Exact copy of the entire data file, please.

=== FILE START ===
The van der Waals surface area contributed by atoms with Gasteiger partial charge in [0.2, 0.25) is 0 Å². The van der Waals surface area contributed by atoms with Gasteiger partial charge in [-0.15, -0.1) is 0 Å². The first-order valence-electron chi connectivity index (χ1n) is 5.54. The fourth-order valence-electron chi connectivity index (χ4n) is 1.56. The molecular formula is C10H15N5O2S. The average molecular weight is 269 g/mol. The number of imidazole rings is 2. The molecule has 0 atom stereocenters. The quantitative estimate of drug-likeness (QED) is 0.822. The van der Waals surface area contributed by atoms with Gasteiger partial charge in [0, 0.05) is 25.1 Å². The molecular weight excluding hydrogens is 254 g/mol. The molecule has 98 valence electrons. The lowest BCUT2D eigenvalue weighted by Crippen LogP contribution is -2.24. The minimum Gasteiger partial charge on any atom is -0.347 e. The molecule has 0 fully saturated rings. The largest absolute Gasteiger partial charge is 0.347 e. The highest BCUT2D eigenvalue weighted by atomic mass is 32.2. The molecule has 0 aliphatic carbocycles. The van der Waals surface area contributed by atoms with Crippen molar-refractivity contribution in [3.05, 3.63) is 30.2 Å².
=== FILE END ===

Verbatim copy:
The van der Waals surface area contributed by atoms with Gasteiger partial charge in [0.2, 0.25) is 0 Å². The van der Waals surface area contributed by atoms with Gasteiger partial charge in [-0.15, -0.1) is 0 Å². The first-order valence-electron chi connectivity index (χ1n) is 5.54. The fourth-order valence-electron chi connectivity index (χ4n) is 1.56. The molecular formula is C10H15N5O2S. The average molecular weight is 269 g/mol. The number of imidazole rings is 2. The molecule has 0 atom stereocenters. The quantitative estimate of drug-likeness (QED) is 0.822. The van der Waals surface area contributed by atoms with Gasteiger partial charge in [0, 0.05) is 25.1 Å². The molecular weight excluding hydrogens is 254 g/mol. The molecule has 98 valence electrons. The lowest BCUT2D eigenvalue weighted by Crippen LogP contribution is -2.24. The minimum Gasteiger partial charge on any atom is -0.347 e. The molecule has 0 fully saturated rings. The largest absolute Gasteiger partial charge is 0.347 e. The highest BCUT2D eigenvalue weighted by atomic mass is 32.2. The molecule has 0 aliphatic carbocycles. The van der Waals surface area contributed by atoms with Crippen molar-refractivity contribution in [3.05, 3.63) is 30.2 Å².